However! According to Rosten, the Community Regulations of Krakow in 1610 specified that bagels were a gift to women in childbirth. (Note that this happened more than 70 years before the Battle of Vienna, rendering the Jan Sobieski stirrup story bunk.) He provides no citation for this besides a quote from the Biblical book of Ecclesiastes about the circle of life. We’re just supposed to accept it as fact because Leo Rosten said so. And, it must be admitted, lots of people did.
But not Balinska. She looked into these regulations, which basically governed everything the Jewish community as a whole and its individual members was permitted to do. One thing they were not allowed to do was indulge in ostentatious displays of wealth so that neighboring gentiles wouldn’t get envious and go on a rampage and so poor Jews wouldn’t feel compelled to live beyond their means. In those days, bagels constituted an ostentatious display of wealth because they were made with white flour. Wheat was still a rarity in Poland, and most people ate rye.
“Specifically,” Balinska writes, “the bagel regulation in question pertains to the celebrations to mark the circumcision of a baby boy. In great detail the document prescribes who may ‘send for’ bagels, cakes and challah, and who may receive them.” Despite the detail, scholars still argued about what it actually meant. (Remember the thing about how Jews disagree even when they agree?) From there, Rosten, as Balinska puts it, “makes a further interpretive leap” to claim that bagels were associated with childbirth. Which, okay, technically true, since circumcision is associated with childbirth.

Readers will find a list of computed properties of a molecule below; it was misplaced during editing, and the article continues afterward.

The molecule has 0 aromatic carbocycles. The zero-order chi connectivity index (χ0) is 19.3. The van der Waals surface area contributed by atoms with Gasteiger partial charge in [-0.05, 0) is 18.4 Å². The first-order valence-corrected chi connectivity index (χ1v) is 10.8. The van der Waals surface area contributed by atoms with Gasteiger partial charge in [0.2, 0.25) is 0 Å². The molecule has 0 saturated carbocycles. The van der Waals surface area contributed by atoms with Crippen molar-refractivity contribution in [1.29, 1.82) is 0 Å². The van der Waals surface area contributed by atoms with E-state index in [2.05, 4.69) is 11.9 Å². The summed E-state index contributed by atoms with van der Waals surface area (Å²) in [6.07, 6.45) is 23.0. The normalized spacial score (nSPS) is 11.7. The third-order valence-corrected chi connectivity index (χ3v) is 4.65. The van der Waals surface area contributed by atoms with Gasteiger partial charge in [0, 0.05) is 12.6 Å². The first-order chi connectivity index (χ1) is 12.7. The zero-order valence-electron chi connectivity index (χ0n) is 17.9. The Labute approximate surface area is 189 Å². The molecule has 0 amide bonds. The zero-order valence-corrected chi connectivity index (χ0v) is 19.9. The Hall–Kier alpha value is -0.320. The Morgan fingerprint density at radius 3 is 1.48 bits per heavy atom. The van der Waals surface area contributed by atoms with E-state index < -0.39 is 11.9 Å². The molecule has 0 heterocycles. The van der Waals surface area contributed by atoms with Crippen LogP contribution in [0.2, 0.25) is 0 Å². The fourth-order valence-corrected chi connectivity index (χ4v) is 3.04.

But these bagels were not for babies! Bagels were for people who could actually appreciate them!
As time went on, though, Poland began growing more wheat and white flour became less rare. By the 19th century, Polish Jews and gentiles alike cherished the bagel, much as their American counterparts do now. And, writes Balinska, bagels “provided a host of attractions for children.” They wore them like bracelets, rolled them like hoops, fought over them in tug-of-war, and sang about them in nursery rhymes.
By then also, Jewish women had become the primary bakers of bagels. Many of these women had children. Is it possible that a baker would give a teething baby a stale bagel to chew on so it would stop screaming and she could get back to work? Balinska doesn’t say. This is not the sort of thing that makes it into the historical record (like poor and illiterate people everywhere, these women were too busy making a living to record the intimate details of their lives, and no one else cared enough to do it for them).
But who’s to say it didn’t happen that way, both back in Poland and then in Detroit when the little teething Goldsmiths raged so much that only a stale bagel could soothe them? As some rabbi probably intoned, just as a bagel represents infinity, so are its uses infinite. And if he didn’t say it, he should have.